In a follow up to a previous show, in which he said that for Western women, getting raped is not a cultural problem, Saudi historian Saleh Al-Saadoon claimed that his comments were falsely translated. Later on in the show he said that women who ride taxis driven by foreign drivers share the responsibility if they get raped.
Following are excerpts:
Reporter: On January 11, we held a discussion on our program with Saudi historian Dr. Saleh Al-Saddoon, who believes that the West conspires against Saudi women.
Saleh Al-Saadoon: Women used to ride camels, so one might ask what prevents them from driving cars. In Saudi Arabia, we have special circumstances. The city of Arar is 150 km away from Al-Jawf. From Al-Awf to Al-Ha'il it is 400 km. If a woman drives from one city to another and her car breaks down, what will become of her?
Reporter: Well, women drive in America, in Europe, and in the Arab world…
Saleh Al-Saadoon: They don't care if they are raped on the roadside, but we do…
Reporter: Hold on, who told you that they don't care about getting raped by the roadside?
Saleh Al-Saadoon: It's no big deal for them beyond the damage to their morale.
Reporter: A few days ago, about a month after the interview, excerpts from the interview appeared in Western and European media and other outlets. The international press published detailed excerpts in various languages. Why did the interview raise such a great uproar, and how does Dr. Al-Saadoon respond to the international media coverage of his views on women's driving?
Saleh Al-Saadoon: [The media's response to what I said] was a surprise by any standard. I was especially surprised by the false translation. This was not an objective translation or a simple mistake. This was a deliberate and methodical falsification. I don't know if…
Reporter: How can you talk about falsification? They presented a video excerpt, not just something written. What was written was a detailed translation of the interview.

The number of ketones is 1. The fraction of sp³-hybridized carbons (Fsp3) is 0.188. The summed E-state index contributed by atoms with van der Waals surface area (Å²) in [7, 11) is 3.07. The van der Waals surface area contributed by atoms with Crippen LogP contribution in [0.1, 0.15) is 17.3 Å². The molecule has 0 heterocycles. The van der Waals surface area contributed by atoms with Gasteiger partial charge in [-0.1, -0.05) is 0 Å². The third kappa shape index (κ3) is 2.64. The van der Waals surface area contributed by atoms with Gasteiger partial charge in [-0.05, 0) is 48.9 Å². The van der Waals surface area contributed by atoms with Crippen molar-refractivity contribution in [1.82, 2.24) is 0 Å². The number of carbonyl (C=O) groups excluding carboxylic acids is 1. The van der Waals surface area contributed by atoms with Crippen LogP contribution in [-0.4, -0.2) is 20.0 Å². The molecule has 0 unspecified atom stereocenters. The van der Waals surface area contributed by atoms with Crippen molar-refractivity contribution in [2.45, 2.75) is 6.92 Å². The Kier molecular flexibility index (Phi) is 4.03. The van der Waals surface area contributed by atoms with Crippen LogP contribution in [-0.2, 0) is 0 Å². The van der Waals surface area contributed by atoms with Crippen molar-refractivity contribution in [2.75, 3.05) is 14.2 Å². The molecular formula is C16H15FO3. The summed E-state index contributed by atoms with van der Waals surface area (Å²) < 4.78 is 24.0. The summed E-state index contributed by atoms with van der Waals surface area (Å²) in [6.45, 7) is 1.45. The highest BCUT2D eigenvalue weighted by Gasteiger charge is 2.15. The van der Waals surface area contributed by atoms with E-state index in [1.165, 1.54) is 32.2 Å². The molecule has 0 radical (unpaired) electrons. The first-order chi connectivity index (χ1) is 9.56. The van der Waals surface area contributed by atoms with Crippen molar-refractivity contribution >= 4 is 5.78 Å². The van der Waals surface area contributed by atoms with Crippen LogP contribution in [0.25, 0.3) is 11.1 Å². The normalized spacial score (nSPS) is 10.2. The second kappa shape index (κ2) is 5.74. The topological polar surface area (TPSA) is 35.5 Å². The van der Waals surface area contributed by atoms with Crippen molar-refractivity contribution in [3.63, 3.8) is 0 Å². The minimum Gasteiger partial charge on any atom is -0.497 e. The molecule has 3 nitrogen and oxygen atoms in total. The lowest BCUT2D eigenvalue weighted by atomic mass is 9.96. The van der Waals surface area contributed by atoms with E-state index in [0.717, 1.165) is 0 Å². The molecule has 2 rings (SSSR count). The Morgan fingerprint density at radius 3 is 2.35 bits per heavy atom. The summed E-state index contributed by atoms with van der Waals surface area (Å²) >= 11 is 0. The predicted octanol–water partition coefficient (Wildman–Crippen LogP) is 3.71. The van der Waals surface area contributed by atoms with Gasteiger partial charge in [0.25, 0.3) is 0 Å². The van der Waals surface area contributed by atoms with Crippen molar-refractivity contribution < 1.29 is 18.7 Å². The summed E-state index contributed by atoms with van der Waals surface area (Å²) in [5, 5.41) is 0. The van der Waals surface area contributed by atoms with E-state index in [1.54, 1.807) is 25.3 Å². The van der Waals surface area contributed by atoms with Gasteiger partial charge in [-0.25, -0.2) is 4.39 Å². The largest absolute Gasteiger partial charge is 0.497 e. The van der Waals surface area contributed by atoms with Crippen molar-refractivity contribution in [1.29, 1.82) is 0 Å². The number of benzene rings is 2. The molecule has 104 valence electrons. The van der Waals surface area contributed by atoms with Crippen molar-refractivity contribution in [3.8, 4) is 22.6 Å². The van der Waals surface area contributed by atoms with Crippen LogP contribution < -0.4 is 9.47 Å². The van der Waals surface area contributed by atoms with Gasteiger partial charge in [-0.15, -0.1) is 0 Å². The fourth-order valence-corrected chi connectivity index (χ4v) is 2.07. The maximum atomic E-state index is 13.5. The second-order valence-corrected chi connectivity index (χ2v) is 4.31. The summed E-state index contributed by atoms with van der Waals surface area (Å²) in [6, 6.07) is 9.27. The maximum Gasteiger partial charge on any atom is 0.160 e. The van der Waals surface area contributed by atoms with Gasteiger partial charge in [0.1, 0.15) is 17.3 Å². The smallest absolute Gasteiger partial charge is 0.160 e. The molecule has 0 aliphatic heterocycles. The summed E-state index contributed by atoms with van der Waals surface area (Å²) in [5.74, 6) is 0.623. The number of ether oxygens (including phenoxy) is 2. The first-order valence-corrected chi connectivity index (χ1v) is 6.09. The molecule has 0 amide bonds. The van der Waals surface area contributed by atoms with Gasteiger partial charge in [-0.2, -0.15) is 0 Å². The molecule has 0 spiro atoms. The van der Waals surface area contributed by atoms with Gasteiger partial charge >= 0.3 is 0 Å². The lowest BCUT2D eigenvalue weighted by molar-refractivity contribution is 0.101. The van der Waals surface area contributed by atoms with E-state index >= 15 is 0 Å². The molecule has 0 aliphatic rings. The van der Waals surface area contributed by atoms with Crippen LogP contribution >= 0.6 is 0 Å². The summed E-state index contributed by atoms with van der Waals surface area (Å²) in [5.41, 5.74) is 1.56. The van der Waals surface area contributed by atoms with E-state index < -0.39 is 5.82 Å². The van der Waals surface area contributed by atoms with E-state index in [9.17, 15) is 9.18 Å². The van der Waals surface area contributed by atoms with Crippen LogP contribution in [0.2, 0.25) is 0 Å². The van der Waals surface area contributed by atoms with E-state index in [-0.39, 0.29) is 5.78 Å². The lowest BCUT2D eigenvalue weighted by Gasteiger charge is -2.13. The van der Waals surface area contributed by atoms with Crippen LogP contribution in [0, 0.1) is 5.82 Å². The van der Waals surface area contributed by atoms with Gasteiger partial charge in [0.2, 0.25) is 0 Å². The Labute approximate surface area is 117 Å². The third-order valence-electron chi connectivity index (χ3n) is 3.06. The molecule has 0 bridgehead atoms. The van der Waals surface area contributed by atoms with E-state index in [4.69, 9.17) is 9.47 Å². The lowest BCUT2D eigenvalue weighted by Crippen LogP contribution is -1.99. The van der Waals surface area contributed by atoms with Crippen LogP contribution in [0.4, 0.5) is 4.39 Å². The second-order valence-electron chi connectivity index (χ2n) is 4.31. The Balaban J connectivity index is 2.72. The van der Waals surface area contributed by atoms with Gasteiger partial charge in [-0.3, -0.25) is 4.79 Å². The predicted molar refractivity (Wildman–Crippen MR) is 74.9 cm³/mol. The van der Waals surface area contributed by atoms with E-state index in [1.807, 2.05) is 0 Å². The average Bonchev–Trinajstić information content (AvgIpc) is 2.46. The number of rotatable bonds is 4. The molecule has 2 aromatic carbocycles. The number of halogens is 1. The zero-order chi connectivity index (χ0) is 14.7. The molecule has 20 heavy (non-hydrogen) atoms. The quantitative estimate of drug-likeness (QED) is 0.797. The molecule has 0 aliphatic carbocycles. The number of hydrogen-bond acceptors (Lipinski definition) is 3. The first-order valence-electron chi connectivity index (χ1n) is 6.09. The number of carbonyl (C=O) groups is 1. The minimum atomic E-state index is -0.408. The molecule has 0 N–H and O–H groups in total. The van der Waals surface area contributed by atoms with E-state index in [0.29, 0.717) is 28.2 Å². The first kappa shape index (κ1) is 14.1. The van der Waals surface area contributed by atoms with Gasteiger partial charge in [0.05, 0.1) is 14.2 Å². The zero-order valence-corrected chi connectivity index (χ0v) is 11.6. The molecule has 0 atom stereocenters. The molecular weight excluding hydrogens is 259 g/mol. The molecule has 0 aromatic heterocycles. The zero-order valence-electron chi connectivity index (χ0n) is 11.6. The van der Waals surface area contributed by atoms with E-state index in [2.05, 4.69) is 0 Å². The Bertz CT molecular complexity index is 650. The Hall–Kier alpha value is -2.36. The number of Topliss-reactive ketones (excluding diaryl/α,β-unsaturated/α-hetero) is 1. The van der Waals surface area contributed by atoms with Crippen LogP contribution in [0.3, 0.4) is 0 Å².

Saleh Al-Saadoon: They translated what I said. As you recall, sister Nadeen, we talked, but I did not say: "Women who drive cars do not care about being raped." The Daily Mail, for example, wrote: "A Saudi historian says that American women drive cars because rape is no big deal for them." This is not what I said.
I explained that they have no problem [with rape] from the religious and social aspects. Their problem is limited to their morale and to psychological aspects. I continue to maintain this. Western women are liberal. They are not governed by Christianity. They do not believe in Christianity.
Unless they are old, Western women are usually not religious – except for a handful of women who go proselytizing in Africa.
According to Islamic scholars, women are forbidden to ride in a taxi driven by a foreigner. If she does so, and the driver kidnaps and rapes her, she will be partially responsible, because she exposed herself to danger.
This is not my view. I'm just telling you the view of society. Don't blame me for conveying the views of 80% of Arab and Islamic society.
Reporter: Some people turn the victim into the criminal, but these views do not represent 80% of us.
Saleh Al-Saadoon: Many Saudis, Arabs, and Muslims hold this view – regardless of whether it is 70% or 90%.